Little wonder Gill is fighting your petition and you do raise a big issue about this case.

I hope some of the carers involved in this ruling read it and start asking the right questions!

Anonymous said...

Anonymous said...

That wad of cash in the gsk photo will be swiped by a judge!

22 September 2014 10:32

Brown envelope and a title!

Anonymous said...

The lawyers know about all these judges shares and links but say nothing because they are all part of it.The entire system is corrupt from the judges down and we all know it now m'lud!

Anonymous said...

Crooks money grabbing ******** no thought for anyone else but themselves and the lawyers who run the courts for their own ends totally rotten everybody should go back and look at any case they ever lost in the courts because all the judges have some bet on it one way or another as you have now proved very well so get going folks and save yourselves from all these horrible wigs and their life cancelling decisions.

Anonymous said...

Another appeal judge, Lady Smith, added that if Lord McEwan was correct, it would mean that the employer was unreasonably obliged to monitor the weather and street conditions at all places where they were providing care services, check whether there was a risk of slipping, instruct employees what to wear on their feet and run checks on what they were wearing.

"Fundamentally, the risk to the respondent was an ordinary risk arising in a public place from the ordinary facts of life in Scotland," she said.
===================================
I wonder about conflicts of interests, ie same insurers of employer and judiciary, judicial shareholdings etc. As for the ordinary facts of life in Scotland the courts are a business for enriching the judiciary not finding employers liable for their delicts.

Anonymous said...

Talk about having your head in the sand!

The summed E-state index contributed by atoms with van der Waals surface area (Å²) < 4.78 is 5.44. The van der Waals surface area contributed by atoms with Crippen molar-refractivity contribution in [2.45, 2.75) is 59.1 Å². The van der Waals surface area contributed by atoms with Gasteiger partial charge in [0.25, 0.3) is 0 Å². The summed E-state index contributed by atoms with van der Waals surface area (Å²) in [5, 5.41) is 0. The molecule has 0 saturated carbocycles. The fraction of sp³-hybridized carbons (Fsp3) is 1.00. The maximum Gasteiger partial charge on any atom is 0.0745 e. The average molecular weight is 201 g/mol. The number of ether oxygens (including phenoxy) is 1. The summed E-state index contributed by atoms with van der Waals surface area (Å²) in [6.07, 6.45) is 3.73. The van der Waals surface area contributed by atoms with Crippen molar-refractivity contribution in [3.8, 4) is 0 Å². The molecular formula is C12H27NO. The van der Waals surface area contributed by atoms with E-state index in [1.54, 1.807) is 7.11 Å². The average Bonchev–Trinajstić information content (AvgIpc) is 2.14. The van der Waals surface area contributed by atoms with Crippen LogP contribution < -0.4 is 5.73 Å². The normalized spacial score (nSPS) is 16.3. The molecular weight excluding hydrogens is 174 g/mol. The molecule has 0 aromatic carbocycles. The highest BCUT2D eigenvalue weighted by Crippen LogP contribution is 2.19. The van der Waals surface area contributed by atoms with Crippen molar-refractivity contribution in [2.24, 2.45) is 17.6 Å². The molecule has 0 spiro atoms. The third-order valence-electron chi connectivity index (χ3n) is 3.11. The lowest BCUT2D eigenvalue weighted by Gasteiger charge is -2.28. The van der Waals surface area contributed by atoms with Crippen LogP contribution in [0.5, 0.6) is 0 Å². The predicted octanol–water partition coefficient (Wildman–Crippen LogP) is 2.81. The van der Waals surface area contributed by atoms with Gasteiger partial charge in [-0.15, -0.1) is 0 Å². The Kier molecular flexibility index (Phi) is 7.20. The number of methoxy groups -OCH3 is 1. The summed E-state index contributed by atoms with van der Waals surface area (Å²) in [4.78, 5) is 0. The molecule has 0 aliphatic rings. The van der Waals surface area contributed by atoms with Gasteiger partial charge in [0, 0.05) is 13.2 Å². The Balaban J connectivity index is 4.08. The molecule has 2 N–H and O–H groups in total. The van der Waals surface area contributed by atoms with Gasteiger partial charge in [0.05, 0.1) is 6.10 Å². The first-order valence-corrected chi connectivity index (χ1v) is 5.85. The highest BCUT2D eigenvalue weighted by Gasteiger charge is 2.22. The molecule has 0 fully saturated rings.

As Lord Gill previously observed 'if change doesn't come from within then it may be imposed from elsewhere'.

Let's hope he was right as this report shows the Judges aren't for turning.

Anonymous said...

GSK I wonder how many medicines they sell to hospitals who overdose their patients then the case comes before a judge who is secretly a GSK shareholder and the person gets nothing apart from a lot of big legal bills and the judges shares go up.This must be happening a lot.

Anonymous said...

The sickening thing is this is happening all over the world with judges using their positions to get round the law and escape being found out well until now.
This is a great debate you started and everyone should now be watching all the judges and making sure all judges are registered with their interests and whatever they have.

Anonymous said...

What do the Judges have to do? Ah yes Judges have to take the Judicial Oath, this proves again that oaths are bullshit.

Anonymous said...

Not surprised and on the day they had their court party everyone was focused on the No result in the referendum.Obviously a deliberate act the judges telling everyone who is really in control.

Anonymous said...

Judges have shares in care homes too?Not surprised because most of them are about the same age as people already in care homes!

Hope the carers find out about this!

Anonymous said...

Here's another one - the men died in 2007 and it takes Clydeport SEVEN YEARS to admit guilt probably because someone thought the judges would rule for them

http://www.bbc.co.uk/news/uk-scotland-glasgow-west-29325337

Port operator Clydeport Operations Limited has admitted health and safety failures after three men drowned when their tug boat sank in the River Clyde.

Stephen Humphreys, 33, Eric Blackley, 57, and Robert Cameron, 65, were crew on the Flying Phantom, which capsized in thick fog on 19 December 2007.

Clydeport had originally denied culpability over the deaths but changed its plea at a hearing on Tuesday.

Anonymous said...

Anonymous said...

GSK I wonder how many medicines they sell to hospitals who overdose their patients then the case comes before a judge who is secretly a GSK shareholder and the person gets nothing apart from a lot of big legal bills and the judges shares go up.This must be happening a lot.

22 September 2014 21:37

Probably already happened a thousand times and no one ever found out.

Anonymous said...

May I ask why you gave Chinese court ruling prominence about GSK and the company is located in UK?

Diary of Injustice said...

@ 5 October 2014 17:52

The ruling by Changsha Intermediate People's Court in China is a valid ruling and GSK have been found guilty of criminal offences in China.

It is not too difficult an argument to present that judges should not invest in, or financially benefit from companies who are convicted of criminal offences either within the UK or other countries ... therefore the GSK China ruling is of interest to the wider debate on the investments of the judiciary and a register of judicial interests.

Also you may want to consider what companies are convicted of doing in one country the possibility exists they may also be doing in others ...